For this blog post I’m going to be talking about how to reclaim clay. This process although tedious, is very necessary if you want to save money on clay instead of throwing it away. You would surprised on how much clay you can retain from reclaim. I don’t usually throw pieces with reclaim since it tends to be a bit harder to work with. A good use for it would be handles, small pendants, and anything decorative that can be applied to your pieces. Reclaim is not the best for repeat throwing, since the clay is being rehydrated/dried out, it can be difficult to throw to a gauge. There are several ways to reclaim clay however I’m just going to show you what has worked best for me. I’m going to talk about how to rehydrate bone dry clay using the following steps.
What you will need:
Step One: Break up your bone dry clay into tiny pieces, place these pieces into a deep bucket or container. Fill your bucket up about halfway with clay, you will need the extra room for the water and vinegar. You can use a mallet to break up the pieces of clay, or whatever you have laying around. Make sure your clay is bone dry, if you have to you can dry it out in the sun if it’s not completely dry yet. Bone dry clay will absorb more water and break down faster than leather hard clay will.
Step Two: Start adding water to your clay, the amount of water needed will be dependent on how much clay you have. I usually fill the bucket up about halfway with water, if you add too much you can always skim it off the top. You’ll notice the water will start bubbling and making noises. Don’t panic, this a good thing. That sound and those bubbles is the water getting reintroduced into the clay.
Step Three: Add some vinegar to the mix. Again the amount of vinegar will depend on how much clay you have. I usually just add a couple splashes (half a cup or so) to my bucket. Now you’re probably wondering why vinegar? The acid of the vinegar will help breakdown the clay and improve its plasticity. It will make the clay easier to work with once it has been rehydrated. Although this step is not crucial to reclaiming clay, it does help quiet significantly.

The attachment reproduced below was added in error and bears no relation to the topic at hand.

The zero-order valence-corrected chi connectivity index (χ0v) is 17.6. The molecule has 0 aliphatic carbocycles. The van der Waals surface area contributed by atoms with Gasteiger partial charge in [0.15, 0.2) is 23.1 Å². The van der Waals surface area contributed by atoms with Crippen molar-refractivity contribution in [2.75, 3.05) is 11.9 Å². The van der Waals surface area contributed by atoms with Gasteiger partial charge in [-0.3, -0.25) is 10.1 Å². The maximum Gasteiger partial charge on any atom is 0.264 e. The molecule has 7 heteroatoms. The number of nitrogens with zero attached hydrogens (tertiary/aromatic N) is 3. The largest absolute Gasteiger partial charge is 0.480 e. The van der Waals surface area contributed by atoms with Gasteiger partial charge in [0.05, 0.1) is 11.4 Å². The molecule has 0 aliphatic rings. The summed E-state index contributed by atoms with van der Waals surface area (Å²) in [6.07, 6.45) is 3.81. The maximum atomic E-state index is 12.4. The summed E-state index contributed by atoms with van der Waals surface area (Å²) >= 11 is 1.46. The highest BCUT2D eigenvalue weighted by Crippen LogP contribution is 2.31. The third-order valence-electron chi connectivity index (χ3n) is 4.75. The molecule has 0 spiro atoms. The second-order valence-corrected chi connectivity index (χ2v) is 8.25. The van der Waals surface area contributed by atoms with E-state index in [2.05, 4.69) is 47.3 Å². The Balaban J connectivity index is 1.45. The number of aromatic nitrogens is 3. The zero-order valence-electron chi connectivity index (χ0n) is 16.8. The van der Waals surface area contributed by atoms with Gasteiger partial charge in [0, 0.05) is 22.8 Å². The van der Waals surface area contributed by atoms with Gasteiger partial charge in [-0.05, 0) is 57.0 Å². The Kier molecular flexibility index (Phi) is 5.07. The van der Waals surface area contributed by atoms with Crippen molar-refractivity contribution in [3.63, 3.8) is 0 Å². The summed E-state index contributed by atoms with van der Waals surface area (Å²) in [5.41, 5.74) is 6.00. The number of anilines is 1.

Step Four: Now it’s time to wait. The waiting time is also dependent on how much clay you’re working with. I find it usually takes about a week or two for the clay to break down completely. Once you see your clay turning into a thick mound, you know it’s ready to dry it out before wedging.
Step Five: Collect your clay up and lay it out in a plaster bat or mould. Whatever you have, I use an old plaster mold. Before I had the plaster mould I took a wooden board and stapled canvas to it. The canvas doesn’t work as well as the plaster but it does soak up any unnecessary moisture in the clay. You’ll have to keep an eye on the consistency of the clay at this stage. The clay can dry up very quickly and you’ll have to start all over again. I find in the winter months it doesn’t take as long for the extra moisture to leave the clay, however in the summer it takes a lot longer since it’s so humid. You’re your clay isn’t wet and sticky anymore you can start wedging. Now you have lots of extra clay to work with!
If you’re trying to reclaim slip like clay, maybe from you wheel catch basin, you can skip step one and just add some vinegar and lay it out on your plaster mould to dry. If you have clay that’s not quiet leather hard, but too dry to throw, go ahead and roll it out flat and thick, poke some holes in it and pour water into the holes. Leave it out for a while and let the water soak into the clay, you can then wedge back into shape. I hope this post helps you with your reclaim process, again everyone does it differently I just find this way works best for me. Till next time!